One thing you should never say to someone who is underemployed

By Teresa Ruiz Decker

I was sitting at a family party last weekend catching up with aunts, cousins, and uncles when I heard someone start to recount the story of how they had a terrible day at work. Background: Most of my family members work in retail, construction, factories or other blue color jobs. Their days are vastly different than mine (i.e. time spent in front of a screen) and I always learn a great deal from their work and life experiences. This particular story struck a nerve with me and underscored the widening chasm I see between the “educated” and “uneducated” in our society. 

My family member is a head cashier at one of the largest home improvement retailers in the nation. That day, a customer got angry with one of her cashiers. This isn’t unusual and is an expected haphazard of her job in customer service — but what this customer said next shocked me.

As my family member and the cashier tried to reconcile the situation with the customer and close out the transaction, the customer started to leave but not without turning to both of them to say:

“Maybe this will teach you to get a college degree next time!”

At that moment, both the cashier and my family member were speechless. Out of all the mean-spirited things people have said to my family member, I could tell this remark left her and the other cashier deflated and humiliated. Here’s why. The cashier job is a step up in the right direction for them both. Not perfect but a step up just the same.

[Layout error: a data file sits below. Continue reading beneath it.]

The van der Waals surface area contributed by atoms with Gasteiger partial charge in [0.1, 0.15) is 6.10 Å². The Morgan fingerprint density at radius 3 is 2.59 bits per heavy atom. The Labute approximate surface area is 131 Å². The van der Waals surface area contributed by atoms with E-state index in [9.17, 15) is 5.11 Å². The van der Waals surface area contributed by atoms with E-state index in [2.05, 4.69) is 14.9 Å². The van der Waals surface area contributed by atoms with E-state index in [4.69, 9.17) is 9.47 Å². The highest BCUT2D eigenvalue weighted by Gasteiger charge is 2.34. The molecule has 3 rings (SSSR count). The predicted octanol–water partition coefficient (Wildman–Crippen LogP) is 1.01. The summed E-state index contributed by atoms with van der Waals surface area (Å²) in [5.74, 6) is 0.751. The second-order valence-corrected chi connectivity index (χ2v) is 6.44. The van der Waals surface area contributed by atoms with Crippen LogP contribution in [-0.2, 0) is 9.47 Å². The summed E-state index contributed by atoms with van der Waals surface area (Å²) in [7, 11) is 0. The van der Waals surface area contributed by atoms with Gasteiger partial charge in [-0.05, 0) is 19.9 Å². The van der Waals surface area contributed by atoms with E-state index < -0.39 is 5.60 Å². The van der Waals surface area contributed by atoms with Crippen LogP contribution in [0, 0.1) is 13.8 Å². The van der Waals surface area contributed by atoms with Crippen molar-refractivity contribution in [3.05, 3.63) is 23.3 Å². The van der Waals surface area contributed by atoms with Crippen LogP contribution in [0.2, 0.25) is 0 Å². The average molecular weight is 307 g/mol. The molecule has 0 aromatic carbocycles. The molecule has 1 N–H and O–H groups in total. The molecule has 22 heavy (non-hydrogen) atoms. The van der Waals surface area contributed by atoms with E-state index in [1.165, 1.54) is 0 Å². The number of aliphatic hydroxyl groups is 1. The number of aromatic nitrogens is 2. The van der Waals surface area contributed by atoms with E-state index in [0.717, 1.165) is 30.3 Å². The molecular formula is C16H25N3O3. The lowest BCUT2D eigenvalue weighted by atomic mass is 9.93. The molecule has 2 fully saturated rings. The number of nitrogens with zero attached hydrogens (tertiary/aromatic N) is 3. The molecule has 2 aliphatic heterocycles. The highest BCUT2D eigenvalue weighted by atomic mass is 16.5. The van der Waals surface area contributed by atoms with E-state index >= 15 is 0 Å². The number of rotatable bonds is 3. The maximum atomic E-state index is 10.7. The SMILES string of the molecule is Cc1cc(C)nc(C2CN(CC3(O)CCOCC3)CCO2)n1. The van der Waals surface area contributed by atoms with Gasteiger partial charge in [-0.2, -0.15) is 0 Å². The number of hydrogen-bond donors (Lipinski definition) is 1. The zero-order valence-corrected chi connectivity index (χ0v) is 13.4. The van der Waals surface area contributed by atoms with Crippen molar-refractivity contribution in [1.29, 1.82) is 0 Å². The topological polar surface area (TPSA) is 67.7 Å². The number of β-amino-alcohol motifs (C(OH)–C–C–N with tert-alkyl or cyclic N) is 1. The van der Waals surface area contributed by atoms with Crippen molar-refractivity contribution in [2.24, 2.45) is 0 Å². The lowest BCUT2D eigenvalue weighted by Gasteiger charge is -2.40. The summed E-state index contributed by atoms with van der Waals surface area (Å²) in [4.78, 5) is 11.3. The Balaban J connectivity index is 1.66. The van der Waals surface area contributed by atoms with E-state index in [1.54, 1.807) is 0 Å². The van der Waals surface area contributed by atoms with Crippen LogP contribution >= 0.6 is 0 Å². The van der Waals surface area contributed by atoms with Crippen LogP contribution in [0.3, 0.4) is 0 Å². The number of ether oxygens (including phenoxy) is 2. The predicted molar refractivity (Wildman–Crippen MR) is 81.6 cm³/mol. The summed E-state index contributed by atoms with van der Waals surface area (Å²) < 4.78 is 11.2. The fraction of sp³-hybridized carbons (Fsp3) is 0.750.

Being employed at a large, well known retailer may seem like menial work to some but it’s actually meaningful work to others.

Many times retail jobs are just the break someone needs to gain their financial footing, build their resume or find a career path. These positions, no matter how entry-level they may seem, can serve as the gateway and/or motivation underemployed individuals need to learn a new skill, receive training or increase their education (which doesn’t necessarily need to be a four-year degree). Beyond that having a job can create a sense of purpose in the world that empowers people. Do you remember the last time you were laid off? I do and it wasn’t fun. Work is a big part of our identity in the US. Being left without employment can make you feel powerless.

While I deeply believe in the power of education I also deeply recognize not everyone wants or needs to go to a four-year university. I’m relieved to see many companies and educational institutions are catching on by rebuilding their Career Education programs to prepare people for highly skilled labor jobs, designing boot camps to close the digital divide, reviving apprenticeships and innovating in the areas of tuition reimbursement and diversity recruitment programs. These efforts are gaining momentum but it’s not enough. To make better progress we need to start seeing value in the work we all do. It starts by treating people with respect and supporting those who fuel our economy with the opportunities and resources to find meaningful and sustainable work.